D-Day: Huge invasion of Europe described by Churchill as the ‘most complicated and difficult’ military operation in world history

Operation Overlord saw some 156,000 Allied troops landing in Normandy on June 6, 1944.

It is thought as many as 4,400 were killed in an operation Winston Churchill described as ‘undoubtedly the most complicated and difficult that has ever taken place’.

The assault was conducted in two phases: an airborne landing of 24,000 British, American, Canadian and Free French airborne troops shortly after midnight, and an amphibious landing of Allied infantry and armoured divisions on the coast of France commencing at 6.30am.

The operation was the largest amphibious invasion in world history, with over 160,000 troops landing. Some 195,700 Allied naval and merchant navy personnel in over 5,000 ships were involved.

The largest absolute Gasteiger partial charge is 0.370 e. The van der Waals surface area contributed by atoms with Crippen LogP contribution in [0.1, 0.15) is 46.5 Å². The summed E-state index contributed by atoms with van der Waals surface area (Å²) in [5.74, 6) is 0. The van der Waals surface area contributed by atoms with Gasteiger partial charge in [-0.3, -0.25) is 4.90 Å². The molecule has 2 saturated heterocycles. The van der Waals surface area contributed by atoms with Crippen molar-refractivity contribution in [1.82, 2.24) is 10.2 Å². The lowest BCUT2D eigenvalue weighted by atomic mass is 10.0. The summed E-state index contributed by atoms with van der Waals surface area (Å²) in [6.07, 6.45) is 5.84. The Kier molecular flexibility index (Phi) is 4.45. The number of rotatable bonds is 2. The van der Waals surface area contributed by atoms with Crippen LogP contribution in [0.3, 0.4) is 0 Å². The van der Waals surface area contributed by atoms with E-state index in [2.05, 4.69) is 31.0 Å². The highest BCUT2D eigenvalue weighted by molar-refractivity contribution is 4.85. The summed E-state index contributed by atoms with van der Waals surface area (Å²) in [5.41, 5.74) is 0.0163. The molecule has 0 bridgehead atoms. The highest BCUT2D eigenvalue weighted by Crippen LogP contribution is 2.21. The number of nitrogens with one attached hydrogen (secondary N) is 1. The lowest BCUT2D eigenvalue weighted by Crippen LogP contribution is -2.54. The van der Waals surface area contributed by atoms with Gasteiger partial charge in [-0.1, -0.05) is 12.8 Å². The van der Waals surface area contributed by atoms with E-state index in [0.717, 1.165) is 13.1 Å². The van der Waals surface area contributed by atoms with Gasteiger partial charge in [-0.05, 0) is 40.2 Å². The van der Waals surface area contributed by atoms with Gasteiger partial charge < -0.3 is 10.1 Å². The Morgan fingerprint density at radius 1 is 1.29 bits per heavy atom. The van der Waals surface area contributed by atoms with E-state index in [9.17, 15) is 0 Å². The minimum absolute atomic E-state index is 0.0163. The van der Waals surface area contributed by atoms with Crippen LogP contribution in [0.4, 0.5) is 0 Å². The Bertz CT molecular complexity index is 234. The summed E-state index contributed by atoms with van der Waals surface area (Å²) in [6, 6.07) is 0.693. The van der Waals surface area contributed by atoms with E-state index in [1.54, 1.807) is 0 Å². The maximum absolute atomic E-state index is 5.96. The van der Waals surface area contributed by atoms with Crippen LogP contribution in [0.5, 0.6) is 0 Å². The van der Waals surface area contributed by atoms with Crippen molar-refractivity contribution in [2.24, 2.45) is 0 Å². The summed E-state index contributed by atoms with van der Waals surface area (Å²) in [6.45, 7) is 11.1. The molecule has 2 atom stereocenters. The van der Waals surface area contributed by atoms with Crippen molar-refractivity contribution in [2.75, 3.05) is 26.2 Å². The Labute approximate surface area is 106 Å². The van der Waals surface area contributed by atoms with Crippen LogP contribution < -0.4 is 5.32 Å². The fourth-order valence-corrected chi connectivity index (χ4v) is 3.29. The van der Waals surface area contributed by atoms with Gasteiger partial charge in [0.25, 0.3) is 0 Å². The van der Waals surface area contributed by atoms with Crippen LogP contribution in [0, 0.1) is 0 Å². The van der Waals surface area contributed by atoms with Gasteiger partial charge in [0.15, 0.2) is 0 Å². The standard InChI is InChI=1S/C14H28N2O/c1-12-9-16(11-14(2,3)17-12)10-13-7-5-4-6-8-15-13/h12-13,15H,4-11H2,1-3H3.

US Army troops in an LCVP landing craft approach Normandy’s ‘Omaha’ Beach on D-Day in Colleville Sur-Mer, France June 6 1944. As infantry disembarked from the landing craft, they often found themselves on sandbars 50 to 100 yards away from the beach. To reach the beach they had to wade through water sometimes neck deep

US Army troops and crewmen aboard a Coast Guard manned LCVP approach a beach on D-Day. After the initial landing soldiers found the original plan was in tatters, with so many units mis-landed, disorganized and scattered. Most commanders had fallen or were absent, and there were few ways to communicate